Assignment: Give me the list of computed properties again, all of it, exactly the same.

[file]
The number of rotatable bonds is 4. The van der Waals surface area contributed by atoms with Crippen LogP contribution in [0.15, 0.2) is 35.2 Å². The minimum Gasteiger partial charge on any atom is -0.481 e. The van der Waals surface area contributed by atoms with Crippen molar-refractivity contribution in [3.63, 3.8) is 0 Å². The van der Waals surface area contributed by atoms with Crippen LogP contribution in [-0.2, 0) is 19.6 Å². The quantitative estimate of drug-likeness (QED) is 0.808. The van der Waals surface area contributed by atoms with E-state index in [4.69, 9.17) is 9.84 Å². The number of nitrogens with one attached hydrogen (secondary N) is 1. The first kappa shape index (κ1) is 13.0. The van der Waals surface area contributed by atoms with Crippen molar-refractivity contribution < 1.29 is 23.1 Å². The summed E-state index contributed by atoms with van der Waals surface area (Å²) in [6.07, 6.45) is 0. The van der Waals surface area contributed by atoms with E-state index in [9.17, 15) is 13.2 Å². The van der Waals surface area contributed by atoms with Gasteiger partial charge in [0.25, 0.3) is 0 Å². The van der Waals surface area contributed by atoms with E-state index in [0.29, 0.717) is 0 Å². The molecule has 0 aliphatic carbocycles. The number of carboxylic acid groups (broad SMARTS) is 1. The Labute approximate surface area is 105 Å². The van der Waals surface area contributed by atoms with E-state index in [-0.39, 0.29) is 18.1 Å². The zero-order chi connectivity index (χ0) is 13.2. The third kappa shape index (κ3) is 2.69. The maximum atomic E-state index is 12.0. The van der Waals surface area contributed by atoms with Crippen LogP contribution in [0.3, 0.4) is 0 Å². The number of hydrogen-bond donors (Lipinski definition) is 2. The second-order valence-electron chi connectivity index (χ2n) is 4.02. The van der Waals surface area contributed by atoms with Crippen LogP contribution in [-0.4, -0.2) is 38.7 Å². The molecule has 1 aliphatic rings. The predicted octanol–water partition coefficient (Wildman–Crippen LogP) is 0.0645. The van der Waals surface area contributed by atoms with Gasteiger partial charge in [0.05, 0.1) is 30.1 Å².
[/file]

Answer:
The number of rotatable bonds is 4. The van der Waals surface area contributed by atoms with Crippen LogP contribution in [0.15, 0.2) is 35.2 Å². The minimum Gasteiger partial charge on any atom is -0.481 e. The van der Waals surface area contributed by atoms with Crippen molar-refractivity contribution in [3.63, 3.8) is 0 Å². The van der Waals surface area contributed by atoms with Crippen LogP contribution in [-0.2, 0) is 19.6 Å². The quantitative estimate of drug-likeness (QED) is 0.808. The van der Waals surface area contributed by atoms with E-state index in [4.69, 9.17) is 9.84 Å². The number of nitrogens with one attached hydrogen (secondary N) is 1. The first kappa shape index (κ1) is 13.0. The van der Waals surface area contributed by atoms with Crippen molar-refractivity contribution < 1.29 is 23.1 Å². The summed E-state index contributed by atoms with van der Waals surface area (Å²) in [6.07, 6.45) is 0. The van der Waals surface area contributed by atoms with E-state index in [9.17, 15) is 13.2 Å². The van der Waals surface area contributed by atoms with Gasteiger partial charge in [0.25, 0.3) is 0 Å². The van der Waals surface area contributed by atoms with E-state index in [0.29, 0.717) is 0 Å². The molecule has 0 aliphatic carbocycles. The number of carboxylic acid groups (broad SMARTS) is 1. The Labute approximate surface area is 105 Å². The van der Waals surface area contributed by atoms with E-state index in [-0.39, 0.29) is 18.1 Å². The zero-order chi connectivity index (χ0) is 13.2. The third kappa shape index (κ3) is 2.69. The maximum atomic E-state index is 12.0. The van der Waals surface area contributed by atoms with Crippen LogP contribution in [0.3, 0.4) is 0 Å². The number of hydrogen-bond donors (Lipinski definition) is 2. The second-order valence-electron chi connectivity index (χ2n) is 4.02. The van der Waals surface area contributed by atoms with Crippen LogP contribution in [-0.4, -0.2) is 38.7 Å². The molecule has 1 aliphatic rings. The predicted octanol–water partition coefficient (Wildman–Crippen LogP) is 0.0645. The van der Waals surface area contributed by atoms with Gasteiger partial charge in [0.05, 0.1) is 30.1 Å².